Risk Management Tools & Resources


The Five Essential Elements of a Violence Prevention Program


Violence is a significant concern and an unfortunate reality in healthcare. The health sector accounts for about a quarter of all workplace violence, and healthcare and social service workers are five times more likely to be injured than other workers.1 Violence can occur in any geographic location and any type of facility, and it can come from a variety of sources, including patients, visitors, healthcare providers, and staff members.

Because violence represents such a serious concern for healthcare organizations, developing and implementing strategies to address hostile and aggressive incidents is imperative. To support these efforts, the Occupational Safety & Health Administration (OSHA) developed Guidelines for Preventing Workplace Violence for Health Care and Social Service Workers. The guidelines offer five major elements of an effective workplace violence prevention program, which are as follows:

  1. Management commitment and worker participation. Teamwork is essential in a crisis situation. A well-trained team needs to be in place before an incident occurs so they are able to execute the plan effectively when needed. Both managers/leaders and employees should be involved in developing and facilitating the organization’s workplace violence prevention program.
  2. Worksite analysis and hazard identification. Worksite analysis consists of a methodical evaluation of the hazards within the environment. This can include hazards related to human factors as well as the physical building. Every facility has a unique set of hazards that should be addressed. Simply put, ask yourself “Where am I vulnerable?”
  3. Hazard prevention and control. After completing the worksite analysis and hazard identification, a team should review the findings and develop a response plan to address vulnerabilities. The plan might include simple or complex strategies, such as fixing a broken lock, making staffing modifications, installing video surveillance, developing policies, educating staff, implementing drills, or even changing workflow patterns. Again, each facility is different — what works for one might not be appropriate for another.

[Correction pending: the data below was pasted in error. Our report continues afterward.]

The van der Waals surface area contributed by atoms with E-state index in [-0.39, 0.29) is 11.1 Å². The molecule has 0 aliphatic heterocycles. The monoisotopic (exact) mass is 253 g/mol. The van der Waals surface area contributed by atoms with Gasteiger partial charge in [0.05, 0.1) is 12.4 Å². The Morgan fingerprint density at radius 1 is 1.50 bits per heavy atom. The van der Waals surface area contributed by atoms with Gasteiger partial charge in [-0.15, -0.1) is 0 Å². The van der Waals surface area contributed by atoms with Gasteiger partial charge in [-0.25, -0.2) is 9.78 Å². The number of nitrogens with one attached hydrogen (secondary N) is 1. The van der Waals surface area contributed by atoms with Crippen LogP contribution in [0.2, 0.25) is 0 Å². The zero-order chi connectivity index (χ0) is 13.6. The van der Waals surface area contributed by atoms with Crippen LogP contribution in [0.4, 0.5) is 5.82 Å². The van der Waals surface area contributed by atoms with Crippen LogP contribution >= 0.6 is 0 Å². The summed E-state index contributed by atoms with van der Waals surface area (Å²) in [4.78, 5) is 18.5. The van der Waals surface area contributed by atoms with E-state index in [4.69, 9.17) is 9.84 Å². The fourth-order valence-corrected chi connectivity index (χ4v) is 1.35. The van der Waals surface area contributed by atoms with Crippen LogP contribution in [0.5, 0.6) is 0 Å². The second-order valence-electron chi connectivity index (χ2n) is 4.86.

4. Safety and health training. All staff should be properly trained on the security measures developed for the facility. Staff members need to be familiar with their roles and have an opportunity to practice. Table top drills have some value in educating staff initially, but physically practicing with drill activity is where the most value lies. The goal is to save lives, and everyone needs to prepare.
  5. Recordkeeping and program evaluation. Recordkeeping is an essential element of any business. Accurate recordkeeping allows your organization to stay on top of relevant issues. Whether it is incident reports, training history, or drill records, you need to have an accurate pulse on your facility to properly plan for the safety of your patients and staff. Program evaluation should be incorporated into the plan to capture the things you can improve on and the things you are doing well.2

Although healthcare workers cannot always anticipate violence, they may take comfort in knowing that a well-designed prevention plan is in place. As ECRI explains, “Although it is difficult to completely eliminate violence in healthcare settings . . . there are many ways to reduce the potential for violent occurrences and to minimize the impact if violence does occur.”3 Taking proactive steps to address violence reinforces the organization’s commitment to the safety and security of patients, employees, and visitors.

For more information on this topic and other emergencies, see MedPro’s Risk Resources: Emergency Preparedness and Response.


1 Lim, M. C., Jeffree, M. S., Saupin, S. S., Giloi, N., & Lukman, K. A. (2022). Workplace violence in healthcare settings: The risk factors, implications and collaborative preventive measures. Annals of Medicine and Surgery, 78, 103727. doi: https://doi.org/10.1016/j.amsu.2022.103727

2 U.S. Department of Labor Occupational Safety and Health Administration. (2016). Guidelines for preventing workplace violence for health care & social service workers. Retrieved from www.osha.gov/Publications/osha3148.pdf

3 ECRI Institute. (2017, May). Violence in healthcare facilities. Health System Risk Management Guidance. Retrieved from www.ecri.org/components/HRC/Pages/SafSec3.aspx

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